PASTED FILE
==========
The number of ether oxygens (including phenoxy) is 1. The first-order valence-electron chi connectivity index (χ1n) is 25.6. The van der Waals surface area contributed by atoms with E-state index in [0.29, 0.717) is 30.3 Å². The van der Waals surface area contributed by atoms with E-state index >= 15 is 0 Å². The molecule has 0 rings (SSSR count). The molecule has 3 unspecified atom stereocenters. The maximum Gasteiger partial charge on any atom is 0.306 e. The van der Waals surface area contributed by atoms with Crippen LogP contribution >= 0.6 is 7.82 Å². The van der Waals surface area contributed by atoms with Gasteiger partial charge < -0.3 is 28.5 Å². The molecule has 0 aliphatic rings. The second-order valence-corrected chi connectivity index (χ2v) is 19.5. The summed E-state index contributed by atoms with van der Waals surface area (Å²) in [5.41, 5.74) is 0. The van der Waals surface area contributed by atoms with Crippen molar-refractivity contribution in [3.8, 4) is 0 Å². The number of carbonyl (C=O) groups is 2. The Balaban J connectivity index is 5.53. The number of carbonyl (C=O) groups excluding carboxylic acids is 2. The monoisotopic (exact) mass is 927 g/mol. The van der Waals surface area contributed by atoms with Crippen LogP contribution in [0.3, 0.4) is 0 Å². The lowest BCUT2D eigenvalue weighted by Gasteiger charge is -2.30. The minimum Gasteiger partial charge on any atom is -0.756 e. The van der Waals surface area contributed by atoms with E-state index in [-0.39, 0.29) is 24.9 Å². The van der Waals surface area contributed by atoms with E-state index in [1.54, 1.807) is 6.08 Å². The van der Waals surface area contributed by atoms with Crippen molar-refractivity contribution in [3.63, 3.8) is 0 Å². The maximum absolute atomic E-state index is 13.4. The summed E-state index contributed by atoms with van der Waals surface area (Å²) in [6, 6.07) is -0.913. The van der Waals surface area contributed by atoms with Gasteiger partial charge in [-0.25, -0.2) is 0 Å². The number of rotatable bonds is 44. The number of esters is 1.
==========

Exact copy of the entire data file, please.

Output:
The number of ether oxygens (including phenoxy) is 1. The first-order valence-electron chi connectivity index (χ1n) is 25.6. The van der Waals surface area contributed by atoms with E-state index in [0.29, 0.717) is 30.3 Å². The van der Waals surface area contributed by atoms with E-state index >= 15 is 0 Å². The molecule has 0 rings (SSSR count). The molecule has 3 unspecified atom stereocenters. The maximum Gasteiger partial charge on any atom is 0.306 e. The van der Waals surface area contributed by atoms with Crippen LogP contribution >= 0.6 is 7.82 Å². The van der Waals surface area contributed by atoms with Gasteiger partial charge < -0.3 is 28.5 Å². The molecule has 0 aliphatic rings. The second-order valence-corrected chi connectivity index (χ2v) is 19.5. The summed E-state index contributed by atoms with van der Waals surface area (Å²) in [5.41, 5.74) is 0. The van der Waals surface area contributed by atoms with Crippen molar-refractivity contribution in [3.8, 4) is 0 Å². The number of carbonyl (C=O) groups is 2. The Balaban J connectivity index is 5.53. The number of carbonyl (C=O) groups excluding carboxylic acids is 2. The monoisotopic (exact) mass is 927 g/mol. The van der Waals surface area contributed by atoms with Crippen LogP contribution in [0.3, 0.4) is 0 Å². The lowest BCUT2D eigenvalue weighted by Gasteiger charge is -2.30. The minimum Gasteiger partial charge on any atom is -0.756 e. The van der Waals surface area contributed by atoms with E-state index in [-0.39, 0.29) is 24.9 Å². The van der Waals surface area contributed by atoms with E-state index in [1.54, 1.807) is 6.08 Å². The van der Waals surface area contributed by atoms with Crippen molar-refractivity contribution in [3.63, 3.8) is 0 Å². The maximum absolute atomic E-state index is 13.4. The summed E-state index contributed by atoms with van der Waals surface area (Å²) in [6, 6.07) is -0.913. The van der Waals surface area contributed by atoms with Gasteiger partial charge in [-0.25, -0.2) is 0 Å². The number of rotatable bonds is 44. The number of esters is 1.